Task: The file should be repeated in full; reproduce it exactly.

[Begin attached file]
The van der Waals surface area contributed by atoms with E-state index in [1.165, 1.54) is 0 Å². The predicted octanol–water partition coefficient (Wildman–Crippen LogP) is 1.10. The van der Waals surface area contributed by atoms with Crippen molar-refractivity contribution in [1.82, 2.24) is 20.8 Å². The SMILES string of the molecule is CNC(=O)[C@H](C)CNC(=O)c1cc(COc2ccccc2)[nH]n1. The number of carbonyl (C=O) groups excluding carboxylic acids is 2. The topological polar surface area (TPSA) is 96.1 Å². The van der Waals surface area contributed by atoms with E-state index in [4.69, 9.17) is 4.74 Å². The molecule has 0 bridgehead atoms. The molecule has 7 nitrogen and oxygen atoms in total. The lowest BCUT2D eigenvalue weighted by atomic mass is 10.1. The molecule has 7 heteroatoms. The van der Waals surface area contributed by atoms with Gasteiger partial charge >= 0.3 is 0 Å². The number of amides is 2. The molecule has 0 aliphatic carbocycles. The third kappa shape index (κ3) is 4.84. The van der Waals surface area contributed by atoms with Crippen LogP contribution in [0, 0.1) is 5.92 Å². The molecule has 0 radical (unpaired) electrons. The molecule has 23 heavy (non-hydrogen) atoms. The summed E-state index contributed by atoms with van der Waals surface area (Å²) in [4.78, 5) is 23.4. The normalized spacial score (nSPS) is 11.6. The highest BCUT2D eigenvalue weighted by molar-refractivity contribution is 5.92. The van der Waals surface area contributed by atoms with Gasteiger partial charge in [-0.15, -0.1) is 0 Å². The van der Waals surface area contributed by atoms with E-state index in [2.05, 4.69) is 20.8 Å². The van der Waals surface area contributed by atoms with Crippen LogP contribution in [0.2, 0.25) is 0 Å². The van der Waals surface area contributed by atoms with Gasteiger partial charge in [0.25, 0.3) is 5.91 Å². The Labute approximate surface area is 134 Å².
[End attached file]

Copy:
The van der Waals surface area contributed by atoms with E-state index in [1.165, 1.54) is 0 Å². The predicted octanol–water partition coefficient (Wildman–Crippen LogP) is 1.10. The van der Waals surface area contributed by atoms with Crippen molar-refractivity contribution in [1.82, 2.24) is 20.8 Å². The SMILES string of the molecule is CNC(=O)[C@H](C)CNC(=O)c1cc(COc2ccccc2)[nH]n1. The number of carbonyl (C=O) groups excluding carboxylic acids is 2. The topological polar surface area (TPSA) is 96.1 Å². The van der Waals surface area contributed by atoms with E-state index in [4.69, 9.17) is 4.74 Å². The molecule has 0 bridgehead atoms. The molecule has 7 nitrogen and oxygen atoms in total. The lowest BCUT2D eigenvalue weighted by atomic mass is 10.1. The molecule has 7 heteroatoms. The van der Waals surface area contributed by atoms with Gasteiger partial charge >= 0.3 is 0 Å². The number of amides is 2. The molecule has 0 aliphatic carbocycles. The third kappa shape index (κ3) is 4.84. The van der Waals surface area contributed by atoms with Crippen LogP contribution in [0, 0.1) is 5.92 Å². The molecule has 0 radical (unpaired) electrons. The molecule has 23 heavy (non-hydrogen) atoms. The summed E-state index contributed by atoms with van der Waals surface area (Å²) in [4.78, 5) is 23.4. The normalized spacial score (nSPS) is 11.6. The highest BCUT2D eigenvalue weighted by molar-refractivity contribution is 5.92. The van der Waals surface area contributed by atoms with Gasteiger partial charge in [-0.15, -0.1) is 0 Å². The van der Waals surface area contributed by atoms with E-state index in [2.05, 4.69) is 20.8 Å². The van der Waals surface area contributed by atoms with Crippen LogP contribution in [0.2, 0.25) is 0 Å². The van der Waals surface area contributed by atoms with Gasteiger partial charge in [0.25, 0.3) is 5.91 Å². The Labute approximate surface area is 134 Å².